After you've finished stripping, rather than painting the interior you might try restoring the wood color with Teak Nu or a similar product. It's a two part product that brightens up old wood. It's available from marine supply places like Jamestown. I just used it on a 1943 Old Town that was in pretty dismal shape and it did a great job of restoring the wood color.

When stripping I have found a short bristle stiff plastic brush works great to clean out all the difficult places. Another thing I have found helpful is to use lacquer thinner to wash off the stripper. Wait for decent day and do it outside.
i"m also getting ready to buy the canvas. I only see #8 in 60" width. Is that wide enough for this canoe? I'm going to measure the outside circumference when I go home.
check your private messages


  • DSC_0123.jpg
    67.3 KB · Views: 408
Finally able to start in on this. I have the canvas delivered. Found a supply of white cedar in town and picked up some tacks while at Lee Valley in Halifax.
I need to replace two broken ribs, some planking, inwales and outwales, both decks and replace both seats. What should be my plan of attack? I have the "Building a Maine canoe" book but it doesn't go into this detail.

Also, what are your thoughts of installing a spot for a mast encase down the road I would like to try that out? I'm rebuilding the seats anyways.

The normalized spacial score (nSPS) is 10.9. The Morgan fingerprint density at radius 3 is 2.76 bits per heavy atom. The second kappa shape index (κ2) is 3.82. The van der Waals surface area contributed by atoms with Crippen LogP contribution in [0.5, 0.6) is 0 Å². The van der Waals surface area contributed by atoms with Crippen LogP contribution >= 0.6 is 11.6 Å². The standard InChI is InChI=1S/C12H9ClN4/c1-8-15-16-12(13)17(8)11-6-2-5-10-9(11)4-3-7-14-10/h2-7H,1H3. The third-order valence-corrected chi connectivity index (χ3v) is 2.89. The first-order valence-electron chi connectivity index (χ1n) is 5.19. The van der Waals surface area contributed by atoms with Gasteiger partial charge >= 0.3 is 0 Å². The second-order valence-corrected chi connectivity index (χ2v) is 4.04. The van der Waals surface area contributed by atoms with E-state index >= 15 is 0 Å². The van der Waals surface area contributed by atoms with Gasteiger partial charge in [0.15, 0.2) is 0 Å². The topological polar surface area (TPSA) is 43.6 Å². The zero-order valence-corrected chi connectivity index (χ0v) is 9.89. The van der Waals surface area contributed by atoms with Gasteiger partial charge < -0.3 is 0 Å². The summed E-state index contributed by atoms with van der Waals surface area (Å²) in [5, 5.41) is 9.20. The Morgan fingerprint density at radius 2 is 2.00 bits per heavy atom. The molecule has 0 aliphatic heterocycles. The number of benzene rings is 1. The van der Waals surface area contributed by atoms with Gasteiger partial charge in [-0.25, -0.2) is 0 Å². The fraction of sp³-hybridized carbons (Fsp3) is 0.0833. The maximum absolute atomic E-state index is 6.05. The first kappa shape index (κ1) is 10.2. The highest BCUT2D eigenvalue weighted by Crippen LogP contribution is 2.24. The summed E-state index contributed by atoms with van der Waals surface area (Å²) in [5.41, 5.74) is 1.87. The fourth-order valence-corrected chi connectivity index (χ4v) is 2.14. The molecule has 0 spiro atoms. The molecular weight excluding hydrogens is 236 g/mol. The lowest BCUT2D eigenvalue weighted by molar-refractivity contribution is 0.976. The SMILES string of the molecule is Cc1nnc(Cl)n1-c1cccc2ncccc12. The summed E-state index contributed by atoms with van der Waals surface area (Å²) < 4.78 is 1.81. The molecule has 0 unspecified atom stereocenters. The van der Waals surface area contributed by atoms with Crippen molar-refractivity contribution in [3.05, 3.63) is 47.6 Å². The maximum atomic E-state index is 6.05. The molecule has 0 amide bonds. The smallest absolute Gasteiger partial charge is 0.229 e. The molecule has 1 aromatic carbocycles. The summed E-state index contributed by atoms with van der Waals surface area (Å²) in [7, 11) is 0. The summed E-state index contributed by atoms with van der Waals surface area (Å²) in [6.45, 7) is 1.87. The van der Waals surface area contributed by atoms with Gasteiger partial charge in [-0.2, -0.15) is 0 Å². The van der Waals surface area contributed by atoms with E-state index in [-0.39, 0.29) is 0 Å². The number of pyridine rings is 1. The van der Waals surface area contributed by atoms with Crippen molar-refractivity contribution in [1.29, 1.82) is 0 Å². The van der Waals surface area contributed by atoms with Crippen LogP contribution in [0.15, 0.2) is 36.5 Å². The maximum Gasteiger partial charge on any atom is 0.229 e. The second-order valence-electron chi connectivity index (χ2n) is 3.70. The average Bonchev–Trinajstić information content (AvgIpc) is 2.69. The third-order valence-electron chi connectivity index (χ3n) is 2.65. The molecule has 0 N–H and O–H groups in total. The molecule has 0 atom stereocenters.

Going to start building the frames for the seats tonight.

I tried all last summer to strip the paint from between the ribs. I had to throw in the towel on that one. I'm going to paint it beige between the ribs to cover up the green and then varnish over the works. I'll still have the ribs to see the grain of the wood. This canoe is mostly ribs anyways.

Any thoughts or advice would be greatly appreciated.
Let’s get this clear. Are you saying you think you need to completely replace inwales and outwales both sides? That’s a lot of work and, for an Ogilvy, makes me wonder if the job is worth doing at all. If there’s sporadic rot in the gunnels, then Dutchmans are easy to do and perfectly acceptable.
Are the stems solid and rot free?
Ogilvy ribs are thick and wide - not the easiest to bend new ones. Plus there’s lot of them, so backside Dutchmans on the two broken (or cracked ribs) would also work fine.
Mind you the Ogilvy is kind of a specialized canoe, not the most versatile. Flat bottomed and slow, great initial stability but will end up weighing close to 100 pounds.
Thanks for the input Larry.
There is only localized rot on the gunnels from where the previous owner stored it outside. I figured if I was going at it I might as well replace the full length. Your saying it's a big job so it has me reassessing the full replacement.
The broken ribs are not cracked completely So the rear dutchman would probably work. I'll do some more research on these.

I have a full woodworking shop and feel confident enough to make the wood components. This is my first restoration and the order of repairs has me worried. I don't want to take off the gunnels and throw off the shape.

As for the weight...i know it is heavy. I don't plan on doing any portaging with this canoe. It's more of a day paddle with the wife or a weekend trip down the river. My buddy has a composite that we use for hunting and exploring.